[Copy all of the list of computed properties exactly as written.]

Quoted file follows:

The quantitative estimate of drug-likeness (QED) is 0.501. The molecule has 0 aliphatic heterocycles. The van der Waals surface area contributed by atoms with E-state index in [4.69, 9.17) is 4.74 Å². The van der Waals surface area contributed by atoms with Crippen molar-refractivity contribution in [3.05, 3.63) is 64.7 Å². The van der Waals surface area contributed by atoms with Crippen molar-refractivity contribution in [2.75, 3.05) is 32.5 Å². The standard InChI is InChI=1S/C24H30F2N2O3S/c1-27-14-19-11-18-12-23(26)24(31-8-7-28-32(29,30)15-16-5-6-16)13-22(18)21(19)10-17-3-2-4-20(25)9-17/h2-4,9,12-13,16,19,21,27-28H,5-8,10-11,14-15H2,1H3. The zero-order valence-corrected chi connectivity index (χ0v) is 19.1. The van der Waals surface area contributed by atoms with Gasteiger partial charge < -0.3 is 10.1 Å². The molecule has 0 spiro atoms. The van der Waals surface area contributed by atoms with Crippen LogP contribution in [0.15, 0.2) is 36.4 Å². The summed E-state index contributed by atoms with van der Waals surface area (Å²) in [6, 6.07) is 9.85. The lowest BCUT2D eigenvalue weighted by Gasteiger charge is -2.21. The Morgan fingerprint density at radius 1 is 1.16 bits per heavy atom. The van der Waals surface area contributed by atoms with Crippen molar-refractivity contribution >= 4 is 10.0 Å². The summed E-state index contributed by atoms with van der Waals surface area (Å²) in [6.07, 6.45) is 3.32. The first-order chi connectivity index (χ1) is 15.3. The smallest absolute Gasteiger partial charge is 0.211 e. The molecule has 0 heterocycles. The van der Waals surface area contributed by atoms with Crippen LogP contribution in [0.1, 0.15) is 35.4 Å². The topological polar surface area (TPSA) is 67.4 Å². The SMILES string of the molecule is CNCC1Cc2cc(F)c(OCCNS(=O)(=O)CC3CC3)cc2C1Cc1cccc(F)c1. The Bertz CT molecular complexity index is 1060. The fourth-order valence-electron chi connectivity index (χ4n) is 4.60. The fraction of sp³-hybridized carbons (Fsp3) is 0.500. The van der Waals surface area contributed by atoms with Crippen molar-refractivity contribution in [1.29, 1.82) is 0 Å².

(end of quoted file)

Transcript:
The quantitative estimate of drug-likeness (QED) is 0.501. The molecule has 0 aliphatic heterocycles. The van der Waals surface area contributed by atoms with E-state index in [4.69, 9.17) is 4.74 Å². The van der Waals surface area contributed by atoms with Crippen molar-refractivity contribution in [3.05, 3.63) is 64.7 Å². The van der Waals surface area contributed by atoms with Crippen molar-refractivity contribution in [2.75, 3.05) is 32.5 Å². The standard InChI is InChI=1S/C24H30F2N2O3S/c1-27-14-19-11-18-12-23(26)24(31-8-7-28-32(29,30)15-16-5-6-16)13-22(18)21(19)10-17-3-2-4-20(25)9-17/h2-4,9,12-13,16,19,21,27-28H,5-8,10-11,14-15H2,1H3. The zero-order valence-corrected chi connectivity index (χ0v) is 19.1. The van der Waals surface area contributed by atoms with Gasteiger partial charge < -0.3 is 10.1 Å². The molecule has 0 spiro atoms. The van der Waals surface area contributed by atoms with Crippen LogP contribution in [0.15, 0.2) is 36.4 Å². The summed E-state index contributed by atoms with van der Waals surface area (Å²) in [6, 6.07) is 9.85. The lowest BCUT2D eigenvalue weighted by Gasteiger charge is -2.21. The Morgan fingerprint density at radius 1 is 1.16 bits per heavy atom. The van der Waals surface area contributed by atoms with Crippen molar-refractivity contribution >= 4 is 10.0 Å². The summed E-state index contributed by atoms with van der Waals surface area (Å²) in [6.07, 6.45) is 3.32. The first-order chi connectivity index (χ1) is 15.3. The smallest absolute Gasteiger partial charge is 0.211 e. The molecule has 0 heterocycles. The van der Waals surface area contributed by atoms with Crippen LogP contribution in [0.1, 0.15) is 35.4 Å². The topological polar surface area (TPSA) is 67.4 Å². The SMILES string of the molecule is CNCC1Cc2cc(F)c(OCCNS(=O)(=O)CC3CC3)cc2C1Cc1cccc(F)c1. The Bertz CT molecular complexity index is 1060. The fourth-order valence-electron chi connectivity index (χ4n) is 4.60. The fraction of sp³-hybridized carbons (Fsp3) is 0.500. The van der Waals surface area contributed by atoms with Crippen molar-refractivity contribution in [1.29, 1.82) is 0 Å².